Bipolar Disorder Quiz

Psychiatrist Listening to Patient

Do you ever feel as though you have no control over your emotions? It can be difficult to pinpoint why you may be having so many ups and downs, especially when there is no specific trigger. Bipolar disorder is a life-long mental illness characterized by extreme changes in your mood (very high highs and very low lows). Those who have bipolar disorder have periods of extreme highs, or mania, and extreme low periods of depression. In some cases, your mood may feel both elated and depressed at once.

Mania and Depression

Manic episodes

In periods of mania, you may feel:

  • Very happy and excited
  • Irritated with people who are not as optimistic as you
  • Full of energy
  • Unable or unwilling to sleep
  • Full of new exciting ideas
  • More important than usual

When you’re in the midst of a manic episode for the first time, it can be difficult to realize that there is anything wrong. Oftentimes, you only realize there may be something wrong once it is pointed out to you by friends, family, or colleagues. 

Depressive episodes

In periods of depression, some mental and physical symptoms are:

Mental symptoms

  • Feelings of unhappiness
  • Losing interest in things that you used to be interested in
  • Being unable to enjoy life
  • Finding it hard to make simple decisions
  • Feeling very tired
  • Feeling restless and agitated
  • Loss of confidence
  • Feeling useless, inadequate, and hopeless
  • Feeling more irritable than usual
  • Having suicide ideations

Physical symptoms

  • Loss of appetite and weight
  • Difficult in getting to sleep
  • Waking up earlier than usual
  • Constipation
  • Loss of sex drive

Bipolar disorder: types and symptoms

Bipolar I

In bipolar 1, manic phases tend to be much more pronounced. Your behaviors and moods are extreme and can quickly escalate out of control. If left untreated, medical attention is usually required. To have bipolar 1, a person must have manic periods which:

  • Include shifts in mood or behaviors that are unlike your usual behavior
  • Must be present most of the day
  • Must last at least one week, or be so extreme that you need to be hospitalized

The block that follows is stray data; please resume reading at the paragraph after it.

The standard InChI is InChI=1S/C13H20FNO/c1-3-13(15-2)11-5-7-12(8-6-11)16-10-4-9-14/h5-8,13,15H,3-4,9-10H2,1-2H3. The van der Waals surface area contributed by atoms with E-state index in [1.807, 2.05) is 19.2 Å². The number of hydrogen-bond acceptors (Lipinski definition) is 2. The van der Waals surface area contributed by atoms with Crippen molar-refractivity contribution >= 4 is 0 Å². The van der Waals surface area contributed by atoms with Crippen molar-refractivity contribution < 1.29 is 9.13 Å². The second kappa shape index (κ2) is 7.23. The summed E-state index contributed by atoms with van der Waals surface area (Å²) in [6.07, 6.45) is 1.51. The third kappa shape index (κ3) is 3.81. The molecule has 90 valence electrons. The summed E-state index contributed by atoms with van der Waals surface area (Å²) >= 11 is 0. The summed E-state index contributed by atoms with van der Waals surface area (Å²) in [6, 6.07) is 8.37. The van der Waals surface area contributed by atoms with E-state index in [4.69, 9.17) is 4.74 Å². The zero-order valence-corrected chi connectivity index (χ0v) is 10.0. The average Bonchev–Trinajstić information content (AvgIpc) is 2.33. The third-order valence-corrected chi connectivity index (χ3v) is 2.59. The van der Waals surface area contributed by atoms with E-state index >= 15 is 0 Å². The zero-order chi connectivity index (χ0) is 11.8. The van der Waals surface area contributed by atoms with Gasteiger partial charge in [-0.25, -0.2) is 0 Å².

People with bipolar 1 also have depressive episodes, but a depressive period isn’t required to make the diagnosis.

Bipolar II

Bipolar II is the most common type of bipolar disorder. This type involves depressive symptoms, but the manic symptoms are less severe and are called hypomania. Hypomania becomes worse without treatment, and the person can become extremely manic or depressed. Bipolar II is difficult for people to see in themselves, therefore it is often up to loved ones to encourage them to seek help.

Treatment for bipolar disorder

Managing bipolar disorder starts with the right treatment. Bipolar disorder is often treated with a combination of psychotherapy and medication. Most people with bipolar disorder usually find personalized medication regimens and psychotherapy schedules that need to be maintained throughout their life. Along with medication and therapy, there are many self-help steps you can take to help to reduce your symptoms and stay in control of your life:

  • Talk to your loved ones about how you’re feeling
  • Get 8 hours of sleep
  • Attend a support group
  • Exercise
  • Do something creative
  • Take time to relax

Bipolar disorder self-assessment questions

Along with considering the symptoms and signs of bipolar disorder, here are some questions you can ask yourself to assess whether or not you may be struggling with bipolar disorder:

  1. At times I am much more talkative or speak much faster than usual
  2. There have been times when I was much more active or did more than usual
  3. I get into moods where I feel very “sped-up” or irritable
  4. There have been times when I have felt both high and low at the same time
  5. I have had a higher sex drive than usual recently
  6. My confidence ranges from great self-doubt to great overconfidence
  7. There have been extreme variations in the quantity or quality of my work
  8. For no apparent reason, I sometimes have been very angry or hostile
  9. I have periods of mental dullness and other periods of very creative thinking
  10. At times I am very interested in being with people and at other times I want to be alone
  11. I have had periods of great optimism and other periods of extreme pessimism
  12. I have had periods of excessive crying and periods of excessive laughing

This quiz is not meant to diagnose you. Only a trained doctor or mental health care professional can determine the best steps for you. Please seek out a doctor for additional support and treatment options.

If you answered “yes” to most of these questions, you may have bipolar disorder. Bipolar disorder is a chronic illness. This means that learning how to cope and maintain your desired lifestyle takes work. Design for Recovery can offer you a safe environment to develop skills to cope with your new normal. Along with your own schedule of medication and therapy, Design for Recovery can provide you with peer support and structure to learn how to live with your bipolar disorder.

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